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The first European to set eyes on New Zealand did so 375 years ago today, on December 13th, 1642.

He was Dutch navigator Abel Tasman, who was exploring in the service of the Dutch East India Company and named the newly-discovered South Pacific island group after the Dutch province of Zeeland.

Just under three weeks earlier he had discovered another large island which he named Van Diemen’s Land, after the Governor-General of the Dutch East Indies, Antonio van Diemen. That island would later be renamed Tasmania in honour of the explorer, as would the Tasman Sea, between New Zealand and Australia.

After several days skirting the southern end of Van Diemen’s Land, Tasman claimed formal possession of the island on December 3rd after one of his crew managed to swim ashore and plant the Dutch flag. He then steered his ship, ‘Zeehaen’, out to sea, but endured very rough weather before sighting land again. In one of his diaries, Tasman wrote that only his compass had kept him and his crew alive as they navigated through the rough and uncharted ocean.

When they did see land again it was the north-west coast of what is now known to be New Zealand’s South Island. Initially Tasman believed it was connected to an island off the southern tip of South America, but continued to explore the coast looking for safe places to land. Finding a sheltered bay, he dropped anchor and sent out some of his crew in small boats to land and collect fresh water.

However, before they could reach shore one of his boats was attacked by Maori warriors who had paddled out in a double-hulled canoe, called a ‘waka’. Four of Tasman’s men were killed by the Maoris using traditional short clubs, called ‘mere’, and the rest of his men turned back for the safety of their ship.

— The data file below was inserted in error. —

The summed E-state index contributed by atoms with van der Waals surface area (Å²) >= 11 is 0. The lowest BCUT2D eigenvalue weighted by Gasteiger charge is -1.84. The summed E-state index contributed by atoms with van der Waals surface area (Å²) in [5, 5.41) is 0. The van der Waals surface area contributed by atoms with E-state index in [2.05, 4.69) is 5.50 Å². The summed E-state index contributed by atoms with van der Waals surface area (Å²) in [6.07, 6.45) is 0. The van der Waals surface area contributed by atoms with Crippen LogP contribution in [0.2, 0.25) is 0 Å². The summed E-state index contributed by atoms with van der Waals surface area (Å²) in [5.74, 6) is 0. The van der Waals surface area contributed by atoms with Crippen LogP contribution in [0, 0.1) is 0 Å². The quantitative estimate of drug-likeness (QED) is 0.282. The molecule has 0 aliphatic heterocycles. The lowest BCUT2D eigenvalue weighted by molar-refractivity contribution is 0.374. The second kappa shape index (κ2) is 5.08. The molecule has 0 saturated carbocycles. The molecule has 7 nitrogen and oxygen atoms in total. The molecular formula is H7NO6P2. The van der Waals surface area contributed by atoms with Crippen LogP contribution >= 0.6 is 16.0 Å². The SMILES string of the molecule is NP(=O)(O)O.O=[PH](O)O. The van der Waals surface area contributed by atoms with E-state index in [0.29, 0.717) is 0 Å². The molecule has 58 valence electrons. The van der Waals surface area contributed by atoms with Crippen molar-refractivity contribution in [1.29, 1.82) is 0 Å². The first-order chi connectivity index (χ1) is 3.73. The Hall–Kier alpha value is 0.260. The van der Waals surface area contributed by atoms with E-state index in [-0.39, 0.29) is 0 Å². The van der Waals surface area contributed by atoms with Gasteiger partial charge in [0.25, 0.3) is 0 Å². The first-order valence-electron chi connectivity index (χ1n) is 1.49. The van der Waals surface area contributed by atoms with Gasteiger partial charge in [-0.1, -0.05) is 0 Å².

That evening Tasman’s crew saw lots of lights on the shore and at least four canoes, two of which were paddled out towards them. Shouts were exchanged between the canoes and the ship, though neither side could understand the other’s language. The Maoris also blew on an instrument, which Tasman noted in his diary sounded “like the moors’ trumpets”. He had one of his sailors, who could play a bugle, sound some tunes to them in answer.

The next day, as Tasman began to sail out of the bay, he observed 22 canoes, half of which, all filled with people, began to approach the Zeehaen. Interpreting it as an attack, Tasman ordered one of the ships guns to be fired using canister shot, which hit the largest ‘waka’ and at least one of the men in it.

Research carried out much later revealed that the area where Tasman had tried to land was a rich agricultural area and that the Maoris might have been protecting it from other invading tribes. The exchange of trumpet signals could easily have been misinterpreted by the Maoris as a prelude to battle. Whatever the case, Tasman sailed away without setting foot on shore. He named the bay where four of his crew died “Murderers’ Bay”, although it is now known by the much more appealing name of “Golden Bay”.

Despite Tasman’s discovery, and possibly due to his hostile reception, New Zealand attracted very little attention from Europeans for more than a century, until English Captain James Cook’s first voyage to the South Pacific in 1768-71. He succeeded in mapping the entire coastline of New Zealand before sailing on to Australia, where he made his famous landing at Botany Bay in April 1769. Where Cook first ventured, commerce soon followed, in the form of European whalers, traders and missionaries. In 1840 Britain formally annexed New Zealand and established its first permanent European settlement at Wellington.

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